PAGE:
Is there a legal maximum interest rate that a credit card can charge?

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Q. Is there a legal maximum interest rate that a credit card can charge?

A. For all practical purposes, no.

Federal law sets no nationwide limit on how much credit cards can charge.

While many states have usury laws that regulate the rates on all types of loans, they only apply to banks based in that state and don't protect consumers who borrow from out-of-state lenders.

That's why most major credit card companies are incorporated in Delaware or North Dakota because they have no usury laws and therefore impose no limits on how much they can charge customers across the country.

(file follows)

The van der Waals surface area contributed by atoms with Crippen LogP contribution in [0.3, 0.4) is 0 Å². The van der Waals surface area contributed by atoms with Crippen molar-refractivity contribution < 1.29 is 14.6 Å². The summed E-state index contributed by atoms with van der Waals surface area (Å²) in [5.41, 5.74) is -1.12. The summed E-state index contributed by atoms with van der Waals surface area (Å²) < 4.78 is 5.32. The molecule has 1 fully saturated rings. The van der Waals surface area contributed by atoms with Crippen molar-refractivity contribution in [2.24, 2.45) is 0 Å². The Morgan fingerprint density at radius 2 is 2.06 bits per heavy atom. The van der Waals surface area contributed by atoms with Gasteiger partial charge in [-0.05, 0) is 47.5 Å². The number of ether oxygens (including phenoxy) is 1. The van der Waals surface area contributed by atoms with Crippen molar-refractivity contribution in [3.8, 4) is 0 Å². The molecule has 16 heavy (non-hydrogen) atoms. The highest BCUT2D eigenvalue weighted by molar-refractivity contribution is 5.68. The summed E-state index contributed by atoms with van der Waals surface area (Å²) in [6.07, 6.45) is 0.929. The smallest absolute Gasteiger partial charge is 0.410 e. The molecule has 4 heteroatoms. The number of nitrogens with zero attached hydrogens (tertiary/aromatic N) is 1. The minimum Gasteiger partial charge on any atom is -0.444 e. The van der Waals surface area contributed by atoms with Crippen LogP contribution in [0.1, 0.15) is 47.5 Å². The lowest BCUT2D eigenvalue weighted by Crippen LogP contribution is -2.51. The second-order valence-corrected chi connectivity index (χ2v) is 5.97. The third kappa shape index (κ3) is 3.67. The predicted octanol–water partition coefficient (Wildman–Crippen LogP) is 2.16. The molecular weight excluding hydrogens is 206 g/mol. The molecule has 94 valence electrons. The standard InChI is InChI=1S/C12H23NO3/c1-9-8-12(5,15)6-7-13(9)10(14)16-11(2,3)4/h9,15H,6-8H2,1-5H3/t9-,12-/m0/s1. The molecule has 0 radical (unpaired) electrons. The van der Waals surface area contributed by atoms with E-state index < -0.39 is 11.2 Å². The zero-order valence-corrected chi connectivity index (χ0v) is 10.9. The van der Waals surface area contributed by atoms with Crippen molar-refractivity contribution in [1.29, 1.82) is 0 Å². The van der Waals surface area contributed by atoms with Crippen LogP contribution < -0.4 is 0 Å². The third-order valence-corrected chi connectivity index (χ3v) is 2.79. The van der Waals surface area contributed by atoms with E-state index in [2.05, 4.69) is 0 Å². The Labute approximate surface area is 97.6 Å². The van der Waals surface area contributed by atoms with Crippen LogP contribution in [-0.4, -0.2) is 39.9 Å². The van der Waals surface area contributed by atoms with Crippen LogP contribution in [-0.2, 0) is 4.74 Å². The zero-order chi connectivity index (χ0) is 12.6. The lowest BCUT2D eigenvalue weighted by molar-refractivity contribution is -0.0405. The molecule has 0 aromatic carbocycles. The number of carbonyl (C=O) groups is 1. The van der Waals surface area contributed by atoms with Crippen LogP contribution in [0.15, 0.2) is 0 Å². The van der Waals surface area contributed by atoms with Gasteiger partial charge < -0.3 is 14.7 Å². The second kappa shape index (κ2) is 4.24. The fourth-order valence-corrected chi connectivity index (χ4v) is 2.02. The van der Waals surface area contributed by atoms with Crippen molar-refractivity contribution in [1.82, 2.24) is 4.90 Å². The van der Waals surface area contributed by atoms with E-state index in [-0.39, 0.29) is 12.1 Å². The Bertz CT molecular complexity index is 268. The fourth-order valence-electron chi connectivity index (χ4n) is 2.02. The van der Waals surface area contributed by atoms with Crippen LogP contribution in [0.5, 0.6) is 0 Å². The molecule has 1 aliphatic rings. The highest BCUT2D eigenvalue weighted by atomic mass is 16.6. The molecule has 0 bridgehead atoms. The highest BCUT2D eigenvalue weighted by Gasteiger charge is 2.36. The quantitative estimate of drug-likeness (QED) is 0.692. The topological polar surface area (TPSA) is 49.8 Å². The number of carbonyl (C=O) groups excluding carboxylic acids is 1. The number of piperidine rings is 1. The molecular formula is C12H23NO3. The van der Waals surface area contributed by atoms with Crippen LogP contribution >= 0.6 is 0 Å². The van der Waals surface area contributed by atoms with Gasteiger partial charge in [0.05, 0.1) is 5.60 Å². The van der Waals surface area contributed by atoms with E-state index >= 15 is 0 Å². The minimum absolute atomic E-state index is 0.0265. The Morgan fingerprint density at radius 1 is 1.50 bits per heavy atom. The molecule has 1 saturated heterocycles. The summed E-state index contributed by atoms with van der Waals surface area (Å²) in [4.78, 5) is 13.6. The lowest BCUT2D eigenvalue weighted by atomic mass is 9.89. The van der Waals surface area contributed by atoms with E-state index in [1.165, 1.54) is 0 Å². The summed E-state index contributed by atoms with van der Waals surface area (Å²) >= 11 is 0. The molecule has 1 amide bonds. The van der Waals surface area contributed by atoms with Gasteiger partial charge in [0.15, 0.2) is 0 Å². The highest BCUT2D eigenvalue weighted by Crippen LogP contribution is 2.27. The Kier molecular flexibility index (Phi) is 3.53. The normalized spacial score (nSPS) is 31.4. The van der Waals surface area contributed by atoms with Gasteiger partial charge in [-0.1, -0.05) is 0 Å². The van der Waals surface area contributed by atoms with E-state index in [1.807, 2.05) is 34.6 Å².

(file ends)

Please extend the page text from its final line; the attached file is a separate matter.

If your credit card company has a maximum rate it will be stated in the "Terms and Conditions" -- that incomprehensible booklet you were given when you signed up. But many of those agreements simply say rates can be changed as often as the issuers wants and without any notice.

Most cards max out around 29% for customers who have been thrown into universal default for missing a payment or two -- and not necessarily a payment to that card. But we've heard of cards charging as much as 32%.

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